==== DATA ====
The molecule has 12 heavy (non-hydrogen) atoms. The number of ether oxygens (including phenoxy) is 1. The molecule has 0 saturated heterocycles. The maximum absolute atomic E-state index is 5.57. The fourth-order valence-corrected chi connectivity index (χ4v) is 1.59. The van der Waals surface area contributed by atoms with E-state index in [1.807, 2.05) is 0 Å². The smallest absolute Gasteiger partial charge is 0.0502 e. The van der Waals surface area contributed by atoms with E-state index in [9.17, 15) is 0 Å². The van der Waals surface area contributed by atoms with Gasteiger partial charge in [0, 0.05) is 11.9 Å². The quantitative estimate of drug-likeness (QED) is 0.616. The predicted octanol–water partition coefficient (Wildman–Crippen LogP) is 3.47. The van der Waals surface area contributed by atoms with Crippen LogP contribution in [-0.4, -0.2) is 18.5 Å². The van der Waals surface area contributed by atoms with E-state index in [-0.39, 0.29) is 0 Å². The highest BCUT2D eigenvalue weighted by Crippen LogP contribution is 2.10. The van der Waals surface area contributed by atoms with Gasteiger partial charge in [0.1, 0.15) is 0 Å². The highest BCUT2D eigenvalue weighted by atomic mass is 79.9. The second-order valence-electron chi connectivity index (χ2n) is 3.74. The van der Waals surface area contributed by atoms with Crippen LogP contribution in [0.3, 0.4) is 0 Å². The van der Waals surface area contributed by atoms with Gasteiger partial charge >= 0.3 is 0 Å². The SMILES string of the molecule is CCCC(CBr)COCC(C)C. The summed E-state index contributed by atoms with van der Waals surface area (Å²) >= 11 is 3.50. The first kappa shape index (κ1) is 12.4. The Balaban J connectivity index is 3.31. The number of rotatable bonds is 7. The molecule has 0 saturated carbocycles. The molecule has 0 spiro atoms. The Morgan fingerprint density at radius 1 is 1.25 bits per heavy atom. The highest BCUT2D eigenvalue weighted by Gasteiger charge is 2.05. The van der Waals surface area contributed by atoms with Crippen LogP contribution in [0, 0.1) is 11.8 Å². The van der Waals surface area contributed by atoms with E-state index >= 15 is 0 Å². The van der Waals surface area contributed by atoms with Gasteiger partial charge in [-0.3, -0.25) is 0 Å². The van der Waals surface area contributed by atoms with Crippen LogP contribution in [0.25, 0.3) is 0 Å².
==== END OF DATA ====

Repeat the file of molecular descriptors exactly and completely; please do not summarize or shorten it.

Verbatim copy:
The molecule has 12 heavy (non-hydrogen) atoms. The number of ether oxygens (including phenoxy) is 1. The molecule has 0 saturated heterocycles. The maximum absolute atomic E-state index is 5.57. The fourth-order valence-corrected chi connectivity index (χ4v) is 1.59. The van der Waals surface area contributed by atoms with E-state index in [1.807, 2.05) is 0 Å². The smallest absolute Gasteiger partial charge is 0.0502 e. The van der Waals surface area contributed by atoms with E-state index in [9.17, 15) is 0 Å². The van der Waals surface area contributed by atoms with Gasteiger partial charge in [0, 0.05) is 11.9 Å². The quantitative estimate of drug-likeness (QED) is 0.616. The predicted octanol–water partition coefficient (Wildman–Crippen LogP) is 3.47. The van der Waals surface area contributed by atoms with Crippen LogP contribution in [-0.4, -0.2) is 18.5 Å². The van der Waals surface area contributed by atoms with E-state index in [-0.39, 0.29) is 0 Å². The highest BCUT2D eigenvalue weighted by Crippen LogP contribution is 2.10. The van der Waals surface area contributed by atoms with Gasteiger partial charge in [0.1, 0.15) is 0 Å². The highest BCUT2D eigenvalue weighted by atomic mass is 79.9. The second-order valence-electron chi connectivity index (χ2n) is 3.74. The van der Waals surface area contributed by atoms with Crippen LogP contribution in [0.3, 0.4) is 0 Å². The van der Waals surface area contributed by atoms with Gasteiger partial charge >= 0.3 is 0 Å². The SMILES string of the molecule is CCCC(CBr)COCC(C)C. The summed E-state index contributed by atoms with van der Waals surface area (Å²) >= 11 is 3.50. The first kappa shape index (κ1) is 12.4. The Balaban J connectivity index is 3.31. The number of rotatable bonds is 7. The molecule has 0 saturated carbocycles. The molecule has 0 spiro atoms. The Morgan fingerprint density at radius 1 is 1.25 bits per heavy atom. The highest BCUT2D eigenvalue weighted by Gasteiger charge is 2.05. The van der Waals surface area contributed by atoms with Crippen LogP contribution in [0, 0.1) is 11.8 Å². The van der Waals surface area contributed by atoms with E-state index >= 15 is 0 Å². The van der Waals surface area contributed by atoms with Gasteiger partial charge in [-0.3, -0.25) is 0 Å². The van der Waals surface area contributed by atoms with Crippen LogP contribution in [0.25, 0.3) is 0 Å².